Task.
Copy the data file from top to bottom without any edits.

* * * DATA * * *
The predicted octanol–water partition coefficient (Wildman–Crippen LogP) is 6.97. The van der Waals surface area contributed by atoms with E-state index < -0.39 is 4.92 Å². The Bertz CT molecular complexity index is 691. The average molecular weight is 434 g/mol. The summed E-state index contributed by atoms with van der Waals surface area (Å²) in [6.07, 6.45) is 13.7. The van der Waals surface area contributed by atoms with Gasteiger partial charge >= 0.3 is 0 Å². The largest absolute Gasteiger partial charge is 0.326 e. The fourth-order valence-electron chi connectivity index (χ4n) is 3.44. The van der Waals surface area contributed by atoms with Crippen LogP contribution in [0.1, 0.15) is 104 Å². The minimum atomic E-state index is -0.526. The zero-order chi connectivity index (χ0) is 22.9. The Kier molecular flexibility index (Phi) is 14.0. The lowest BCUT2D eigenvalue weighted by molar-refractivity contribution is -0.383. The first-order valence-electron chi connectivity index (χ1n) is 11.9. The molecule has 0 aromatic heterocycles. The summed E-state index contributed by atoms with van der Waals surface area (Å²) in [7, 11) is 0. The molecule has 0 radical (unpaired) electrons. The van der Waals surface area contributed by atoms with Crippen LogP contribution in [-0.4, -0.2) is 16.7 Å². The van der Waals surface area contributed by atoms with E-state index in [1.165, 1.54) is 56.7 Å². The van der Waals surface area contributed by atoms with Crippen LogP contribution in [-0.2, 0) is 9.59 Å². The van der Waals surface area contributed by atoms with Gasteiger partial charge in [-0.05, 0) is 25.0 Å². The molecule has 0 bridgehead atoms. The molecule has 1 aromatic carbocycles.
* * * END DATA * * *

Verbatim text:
The predicted octanol–water partition coefficient (Wildman–Crippen LogP) is 6.97. The van der Waals surface area contributed by atoms with E-state index < -0.39 is 4.92 Å². The Bertz CT molecular complexity index is 691. The average molecular weight is 434 g/mol. The summed E-state index contributed by atoms with van der Waals surface area (Å²) in [6.07, 6.45) is 13.7. The van der Waals surface area contributed by atoms with Gasteiger partial charge >= 0.3 is 0 Å². The largest absolute Gasteiger partial charge is 0.326 e. The fourth-order valence-electron chi connectivity index (χ4n) is 3.44. The van der Waals surface area contributed by atoms with Crippen LogP contribution in [0.1, 0.15) is 104 Å². The minimum atomic E-state index is -0.526. The zero-order chi connectivity index (χ0) is 22.9. The Kier molecular flexibility index (Phi) is 14.0. The lowest BCUT2D eigenvalue weighted by molar-refractivity contribution is -0.383. The first-order valence-electron chi connectivity index (χ1n) is 11.9. The molecule has 0 aromatic heterocycles. The summed E-state index contributed by atoms with van der Waals surface area (Å²) in [7, 11) is 0. The molecule has 0 radical (unpaired) electrons. The van der Waals surface area contributed by atoms with Crippen LogP contribution in [-0.4, -0.2) is 16.7 Å². The van der Waals surface area contributed by atoms with E-state index in [1.165, 1.54) is 56.7 Å². The van der Waals surface area contributed by atoms with Crippen LogP contribution in [-0.2, 0) is 9.59 Å². The van der Waals surface area contributed by atoms with Gasteiger partial charge in [-0.05, 0) is 25.0 Å². The molecule has 0 bridgehead atoms. The molecule has 1 aromatic carbocycles.